You have successfully blocked my efforts to get my and SSG’s side of the story out.  You have done this with your sites and Mr. Walker’s with whom you obviously collaborate.  No matter what I say or do not say, the three of you continue your relentless attacks on me and the charities.  You have now broadened your attacks to include my wife, my daughter and my religion.  You will obviously stop at nothing.  You must, therefore, be stopped.

When I do not respond to your vile and defamatory words, you pretend that you are such an important person that ‘how dare anyone not answer you.’  When I do respond, you hold me up to even greater ridicule and invite others to do the same.  I am dumfounded that any Christian ethos purportedly allows one to do that.

You now are doing your best to interfere with the Charitable Trust’s efforts to salvage what remains of the business of the bookshops, scornfully mocking these efforts at every turn.

This is not right and you have gone way too far.

Your statements are false and I categorically deny them – both for me, my family and SSG/SSGCT.  Nearly all of them are defamatory per se.

I therefore am going to say this as clearly as I can:  I am a private individual and I value my privacy.  I am not a public figure such that you have the right to drag my name and my family’s names through the mire.  I do not consent to you contacting me about your alleged enquiries.  I do not consent and object to you maintaining websites about me, SSG, SSGCT, ENC Management, my brother, my wife, or my daughter.  I do not consent to you posting blogs on the internet.  I do not consent to you defaming me to any other party or person by “sharing” your false allegations.

 Legal Demand
I hereby demand that you cease and desist from doing any of these things any more.  I specifically demand that you deactivate your webpages, websites and/or blogsites devoted to me, my brother, my family, SSG and/or SSGCT IMMEDIATELY.  These include:

  1. https://spckssg.wordpress.com/tag/mark-brewer/
  2. www.unicorntreebooks.blogspot.com/
  3. http://www.christianmarketplace.org.uk/engine.cfm?i=45&cmid=4091
  4. http://www.christianbookshops.org.uk/news.htm#ssg060208 (Betrayed by the Brewers: Lies, Damned Lies and St Stephen the Great)
  5. http://www.christianbookshops.org.uk/spckdonate.htm (Support SPCK’s Booksellers, and the Phil Groom administered “fund”)

If you do not do so; i.e., remove your websites by noon GMT July 22, 2008, I will seek an injunction against you, your colleagues, associates and companies.  I also will take legal action against each of you for damages for libel.  In that event, I will also subpoena all records relating to the persons whom you have allowed to post defamatory material on your website in order to add them as defendants.

Mark Brewer

You’ll find my original responses to Mark’s allegations and demands in the following series of posts:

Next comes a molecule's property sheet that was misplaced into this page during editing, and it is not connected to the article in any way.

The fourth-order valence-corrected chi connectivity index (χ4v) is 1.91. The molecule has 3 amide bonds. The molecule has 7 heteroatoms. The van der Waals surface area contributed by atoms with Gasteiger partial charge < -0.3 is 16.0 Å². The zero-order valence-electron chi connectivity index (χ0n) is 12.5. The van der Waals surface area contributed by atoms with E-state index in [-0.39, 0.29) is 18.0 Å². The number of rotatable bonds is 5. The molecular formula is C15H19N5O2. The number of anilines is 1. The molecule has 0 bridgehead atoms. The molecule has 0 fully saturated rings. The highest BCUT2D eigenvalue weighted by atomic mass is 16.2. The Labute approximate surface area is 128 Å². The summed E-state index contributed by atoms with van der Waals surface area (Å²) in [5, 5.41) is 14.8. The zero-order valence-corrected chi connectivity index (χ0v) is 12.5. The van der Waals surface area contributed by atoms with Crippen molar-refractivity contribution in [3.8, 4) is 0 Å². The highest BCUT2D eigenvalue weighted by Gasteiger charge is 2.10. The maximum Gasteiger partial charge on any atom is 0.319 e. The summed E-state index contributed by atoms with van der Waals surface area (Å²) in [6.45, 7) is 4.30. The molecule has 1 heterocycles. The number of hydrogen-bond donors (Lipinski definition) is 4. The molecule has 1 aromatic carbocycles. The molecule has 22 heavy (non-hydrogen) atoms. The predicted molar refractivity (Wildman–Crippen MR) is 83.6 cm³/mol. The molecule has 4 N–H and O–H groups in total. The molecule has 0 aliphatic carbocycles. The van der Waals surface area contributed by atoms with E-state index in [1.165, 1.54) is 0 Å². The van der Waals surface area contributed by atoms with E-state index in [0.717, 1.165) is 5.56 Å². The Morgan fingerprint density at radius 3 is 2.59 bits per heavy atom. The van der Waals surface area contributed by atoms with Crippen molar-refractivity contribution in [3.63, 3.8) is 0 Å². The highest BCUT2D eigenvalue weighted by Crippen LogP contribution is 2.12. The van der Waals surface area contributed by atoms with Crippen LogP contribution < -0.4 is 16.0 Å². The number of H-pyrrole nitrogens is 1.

It’s interesting looking back: up to this point, I hadn’t been collaborating with anyone. But I am now — not with Dave Walker, sadly, but with dozens of other bloggers; and whilst I was reporting relatively light-heartedly before, I think it’s fair to say that I’ve become relentless since: both the very opposite to what Mark wanted.

As for Mark’s wife and daughter, up to this point I hadn’t even been aware of their involvement; but I am now — and I can find no words adequate to describe my feelings about the kind of man who drags his own wife and daughter into the sort of double-dealings and dishonesty we’ve now witnessed.

Meanwhile, of course:

  1. We have more pages than ever tagged “Mark Brewer”;
  2. The Unicorn Tree Books Blog is still going strong;
  3. Whilst the specific Christian Marketplace report Mark took exception to has gone, there are plenty of others still there;
  4. My report Betrayed by the Brewers: Lies, Damned Lies and St Stephen the Great is still there — with a follow up;
  5. And the Support SPCK’s Booksellers page and fund remain open…

All in all, it strikes me as a fairly spectacular own goal for Mr Brewer. So I’ll say it again: if you’re reading this, Mark, and you’d like me to Cease and Desist, there are three initial steps you need to take:

  1. Pay your former employees
  2. Pay your suppliers
  3. Withdraw your threats of legal action

But now there are some further steps:

4. Give your ill-begotten gains from the sale of the Exeter shop to SPCK;
5. Cease and Desist from your plundering of the former SPCK bookshops;
6. Give (as in freely, without expecting any sort of remuneration) the shops to people who, unlike yourself, can be trusted to run them with honesty and integrity according to a Christian ethos.

Six steps for six months: seems reasonable to me; and then there’s the small matter of making a donation to the Save the SPCK Booksellers fund yourself, Mark, by way of reparation for demanding its removal…